BANGKOK (Reuters) - A 30-metre (98-ft) corrugated iron wall masks the remnants of a mysterious arson attack a year ago on Southeast Asia’s second-biggest shopping mall, a reminder of Thailand’s struggle to tame a crisis many fear could turn violent again during elections.
Despite an official investigation, it remains unclear who started the massive fire on May 19, 2010, a day when the military used force to break up an encampment of tens of thousands of red-shirted protesters next to the mall.
It is one of many unanswered questions following clashes between protesters and troops from April 10 to May 19 last year that killed 91 people, wounded more than 1,800 and reduced one of Asia’s most dynamic and bustling cities to chaotic street fighting, smouldering fires and 9 p.m. curfews.
About 15,000 red shirts rallied Thursday near the site of the crackdown, waving flags and holding placards calling for justice for those killed.
The sight of Central World, Thailand’s top shopping plaza, in flames jolted Bangkok’s middle classes, moving some to tears. Many saw it as a final, desperate act of an unruly mob hired by an exiled former premier seeking to wrestle back power.
But the sophistication of the destruction and photographs showing armed men in the building before the fire have raised questions of whether the military-backed government of Prime Minister Abhisit Vejjajiva had a hand in the arson.
“If the red shirts set the fire, it would have been much smaller, since they didn’t have the tools or the expertise,” Thaksin Shinawatra, the ousted former prime minister and red shirts’ figurehead, told the local Post Today newspaper.
His sister, Yingluck, leads the opposition Puea Thai Party in an election scheduled for July 3.
With rivalry fierce between Thailand’s political camps, many fear the election results will be contested, or powerful forces might seek to manipulate the formation of a new government, which is widely expected to be a coalition.
The biggest risk, analysts say, is that perceived injustices could ignite another round of instability in Southeast Asia’s second-biggest economy, one of the region’s most attractive destinations for foreign tourists and investors.
Police probes and a state investigation into the violence are largely inconclusive, and tainted by allegations of political interference, while fact-finding panels have failed to unearth what exactly happened.
The shopping plaza, one of 39 buildings set on fire in last year’s violence, was a perfect target for the disenfranchised red shirts, a protest movement of mostly rural and urban poor who accuse Thailand’s moneyed elite of undermining democracy.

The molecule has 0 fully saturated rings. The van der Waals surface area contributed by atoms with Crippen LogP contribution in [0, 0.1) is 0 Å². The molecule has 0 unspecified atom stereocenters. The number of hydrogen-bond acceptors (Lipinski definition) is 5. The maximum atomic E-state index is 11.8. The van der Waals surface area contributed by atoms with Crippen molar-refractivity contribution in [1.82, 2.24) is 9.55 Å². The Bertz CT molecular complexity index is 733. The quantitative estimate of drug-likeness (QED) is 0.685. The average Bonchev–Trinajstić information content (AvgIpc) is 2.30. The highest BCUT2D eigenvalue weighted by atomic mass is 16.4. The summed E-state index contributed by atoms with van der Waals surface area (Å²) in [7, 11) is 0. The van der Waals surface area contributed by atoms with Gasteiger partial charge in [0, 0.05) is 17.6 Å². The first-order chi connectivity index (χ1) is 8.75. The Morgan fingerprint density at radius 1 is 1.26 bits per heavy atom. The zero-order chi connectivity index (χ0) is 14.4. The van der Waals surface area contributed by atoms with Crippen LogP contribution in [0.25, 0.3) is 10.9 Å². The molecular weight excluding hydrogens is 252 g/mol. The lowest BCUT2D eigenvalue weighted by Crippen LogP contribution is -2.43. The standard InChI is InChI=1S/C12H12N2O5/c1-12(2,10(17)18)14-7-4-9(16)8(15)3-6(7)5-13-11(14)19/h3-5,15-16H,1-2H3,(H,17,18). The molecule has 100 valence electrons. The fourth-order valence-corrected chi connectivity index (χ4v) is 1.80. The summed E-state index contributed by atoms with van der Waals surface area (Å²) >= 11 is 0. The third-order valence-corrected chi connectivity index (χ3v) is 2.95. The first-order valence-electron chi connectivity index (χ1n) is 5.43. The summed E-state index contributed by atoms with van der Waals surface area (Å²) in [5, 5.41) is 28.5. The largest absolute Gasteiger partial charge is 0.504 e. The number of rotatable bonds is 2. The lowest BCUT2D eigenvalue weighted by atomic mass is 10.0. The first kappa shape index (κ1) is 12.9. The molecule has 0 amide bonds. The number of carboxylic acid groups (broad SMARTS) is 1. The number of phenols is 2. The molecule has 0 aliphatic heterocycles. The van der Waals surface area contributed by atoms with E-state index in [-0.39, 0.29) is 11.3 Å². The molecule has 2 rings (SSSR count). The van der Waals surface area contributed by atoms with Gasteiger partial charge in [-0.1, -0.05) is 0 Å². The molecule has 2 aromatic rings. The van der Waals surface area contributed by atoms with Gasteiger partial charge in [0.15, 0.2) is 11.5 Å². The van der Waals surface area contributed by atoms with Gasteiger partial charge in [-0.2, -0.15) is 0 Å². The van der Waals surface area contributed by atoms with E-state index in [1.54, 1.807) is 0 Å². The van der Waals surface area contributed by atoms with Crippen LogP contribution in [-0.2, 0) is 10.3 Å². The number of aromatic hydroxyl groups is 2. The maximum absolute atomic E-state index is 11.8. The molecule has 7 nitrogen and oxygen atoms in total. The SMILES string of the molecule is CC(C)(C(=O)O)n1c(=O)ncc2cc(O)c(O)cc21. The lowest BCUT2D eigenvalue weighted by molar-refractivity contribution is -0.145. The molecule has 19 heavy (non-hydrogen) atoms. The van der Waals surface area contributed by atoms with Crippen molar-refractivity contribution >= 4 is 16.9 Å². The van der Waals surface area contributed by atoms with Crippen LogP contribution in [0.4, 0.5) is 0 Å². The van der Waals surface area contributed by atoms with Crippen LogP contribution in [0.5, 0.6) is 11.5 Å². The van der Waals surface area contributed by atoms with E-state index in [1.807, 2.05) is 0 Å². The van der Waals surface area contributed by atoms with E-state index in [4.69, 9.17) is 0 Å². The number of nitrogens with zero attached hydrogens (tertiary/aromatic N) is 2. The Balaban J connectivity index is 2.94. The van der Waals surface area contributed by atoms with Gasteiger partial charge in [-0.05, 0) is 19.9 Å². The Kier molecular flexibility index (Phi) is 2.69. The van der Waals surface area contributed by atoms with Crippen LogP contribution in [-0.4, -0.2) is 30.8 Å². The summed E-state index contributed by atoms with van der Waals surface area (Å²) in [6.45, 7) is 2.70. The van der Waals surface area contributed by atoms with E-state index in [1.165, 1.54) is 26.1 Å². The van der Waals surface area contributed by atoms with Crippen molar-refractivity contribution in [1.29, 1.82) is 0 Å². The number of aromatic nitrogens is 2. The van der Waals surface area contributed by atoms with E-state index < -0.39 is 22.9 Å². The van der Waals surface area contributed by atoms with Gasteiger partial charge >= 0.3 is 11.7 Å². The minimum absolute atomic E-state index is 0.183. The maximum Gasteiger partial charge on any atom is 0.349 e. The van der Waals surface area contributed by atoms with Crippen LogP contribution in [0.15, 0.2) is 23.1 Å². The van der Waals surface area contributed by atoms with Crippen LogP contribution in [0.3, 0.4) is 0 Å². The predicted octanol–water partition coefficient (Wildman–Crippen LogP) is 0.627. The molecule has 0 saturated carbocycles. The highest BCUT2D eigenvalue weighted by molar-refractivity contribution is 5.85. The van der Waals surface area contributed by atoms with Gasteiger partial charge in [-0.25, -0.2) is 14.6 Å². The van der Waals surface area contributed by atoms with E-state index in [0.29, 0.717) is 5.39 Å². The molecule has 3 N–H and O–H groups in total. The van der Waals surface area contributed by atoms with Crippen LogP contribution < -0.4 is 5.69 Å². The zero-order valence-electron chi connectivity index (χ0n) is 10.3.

The red shirts were widely blamed for the fire that raged for more than 10 hours in Central World, gutting its “Zen” department store. But conspiracy theories abound over the motives and identity of the arsonists.
Authorities said calls by protest leaders to “burn” Bangkok prove their guilt, and the black outfits worn by the arsonists caught on camera were consistent with shadowy gunmen allied with the red shirts.
But the opposition and its red shirt allies say the arson was elaborately planned by the military and its establishment allies to discredit protesters and win support in Bangkok.
Robert Amsterdam, a lawyer for Thaksin, submitted a petition on January 31 to the International Criminal Court in the Hague accusing the Thai government and military of crimes against humanity during the April-May 2010 suppression of the protests.
A document produced by Amsterdam & Peroff LLP as part of the petition quotes an “Anonymous Witness No. 22” — a statement compiled from what the law firm says is the testimony of several military officers — as saying “a team of arsonists contracted by the army” planted “incendiary devices inside Central World.”
“The operation was planned by the army leadership, with the consent and approval of the government leadership, several weeks in advance of May 19,” it said.
The Thai government denied the allegation.
Internet web boards have also posted images showing the saboteurs’ military-issue boots and their use of walkie-talkies similar to those used by the army. The fact that the mall was set on fire long after the military had seized control of the protest site has not been explained.
A study published this month by New York-based Human Rights Watch blames both sides for last year’s violence, criticising the military for “excessive and unnecessary lethal force” and the red shirts for calls to riot and harbouring black-clad militants who fought the army.
“There’s some legal movement against demonstrators but no honest self examination or holding to account by the authorities and officials involved,” said Benjamin Zawacki, a researcher at London-based Amnesty International. “So far, none of the root causes have been addressed.”
An estimated 800 demonstrators were detained under emergency laws and more than 130 are still held, unable to afford bail averaging 500,000 baht (10,200 pounds). To date, 22 have been convicted of offences while no state officials have faced charges, according to the Truth and Reconciliation Committee investigating the unrest.
Additional reporting by Ploy Ten Kate; Editing by Jason Szep and Daniel Magnowski